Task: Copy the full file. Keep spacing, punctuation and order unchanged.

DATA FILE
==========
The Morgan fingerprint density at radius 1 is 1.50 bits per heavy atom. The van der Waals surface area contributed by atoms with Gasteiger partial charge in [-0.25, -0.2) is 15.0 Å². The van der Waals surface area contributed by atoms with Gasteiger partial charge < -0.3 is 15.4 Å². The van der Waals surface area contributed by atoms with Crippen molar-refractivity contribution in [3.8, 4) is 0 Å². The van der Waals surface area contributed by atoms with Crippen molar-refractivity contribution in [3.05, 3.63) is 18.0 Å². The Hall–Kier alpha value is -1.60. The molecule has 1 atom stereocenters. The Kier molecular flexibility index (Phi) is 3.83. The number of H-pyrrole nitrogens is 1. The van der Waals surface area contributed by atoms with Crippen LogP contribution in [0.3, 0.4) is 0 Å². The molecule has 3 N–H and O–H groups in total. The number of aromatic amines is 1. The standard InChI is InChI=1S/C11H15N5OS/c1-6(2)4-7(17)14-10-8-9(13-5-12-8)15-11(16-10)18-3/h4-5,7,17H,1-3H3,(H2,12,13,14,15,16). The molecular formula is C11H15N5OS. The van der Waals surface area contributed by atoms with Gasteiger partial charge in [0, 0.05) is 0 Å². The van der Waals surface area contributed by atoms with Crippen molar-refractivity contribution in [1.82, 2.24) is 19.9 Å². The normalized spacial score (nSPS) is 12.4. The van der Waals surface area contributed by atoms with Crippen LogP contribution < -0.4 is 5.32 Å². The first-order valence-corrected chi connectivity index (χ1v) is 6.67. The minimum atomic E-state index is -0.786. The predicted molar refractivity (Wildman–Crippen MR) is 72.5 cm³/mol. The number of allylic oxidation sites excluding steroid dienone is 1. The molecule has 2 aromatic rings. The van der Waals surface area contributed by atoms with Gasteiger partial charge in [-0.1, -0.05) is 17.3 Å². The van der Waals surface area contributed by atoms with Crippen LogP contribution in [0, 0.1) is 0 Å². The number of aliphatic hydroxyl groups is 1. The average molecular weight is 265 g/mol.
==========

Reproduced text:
The Morgan fingerprint density at radius 1 is 1.50 bits per heavy atom. The van der Waals surface area contributed by atoms with Gasteiger partial charge in [-0.25, -0.2) is 15.0 Å². The van der Waals surface area contributed by atoms with Gasteiger partial charge < -0.3 is 15.4 Å². The van der Waals surface area contributed by atoms with Crippen molar-refractivity contribution in [3.8, 4) is 0 Å². The van der Waals surface area contributed by atoms with Crippen molar-refractivity contribution in [3.05, 3.63) is 18.0 Å². The Hall–Kier alpha value is -1.60. The molecule has 1 atom stereocenters. The Kier molecular flexibility index (Phi) is 3.83. The number of H-pyrrole nitrogens is 1. The van der Waals surface area contributed by atoms with Crippen LogP contribution in [0.3, 0.4) is 0 Å². The molecule has 3 N–H and O–H groups in total. The number of aromatic amines is 1. The standard InChI is InChI=1S/C11H15N5OS/c1-6(2)4-7(17)14-10-8-9(13-5-12-8)15-11(16-10)18-3/h4-5,7,17H,1-3H3,(H2,12,13,14,15,16). The molecular formula is C11H15N5OS. The van der Waals surface area contributed by atoms with Gasteiger partial charge in [0, 0.05) is 0 Å². The van der Waals surface area contributed by atoms with Crippen molar-refractivity contribution in [1.82, 2.24) is 19.9 Å². The normalized spacial score (nSPS) is 12.4. The van der Waals surface area contributed by atoms with Crippen LogP contribution < -0.4 is 5.32 Å². The first-order valence-corrected chi connectivity index (χ1v) is 6.67. The minimum atomic E-state index is -0.786. The predicted molar refractivity (Wildman–Crippen MR) is 72.5 cm³/mol. The number of allylic oxidation sites excluding steroid dienone is 1. The molecule has 2 aromatic rings. The van der Waals surface area contributed by atoms with Gasteiger partial charge in [-0.1, -0.05) is 17.3 Å². The van der Waals surface area contributed by atoms with Crippen LogP contribution in [0, 0.1) is 0 Å². The number of aliphatic hydroxyl groups is 1. The average molecular weight is 265 g/mol.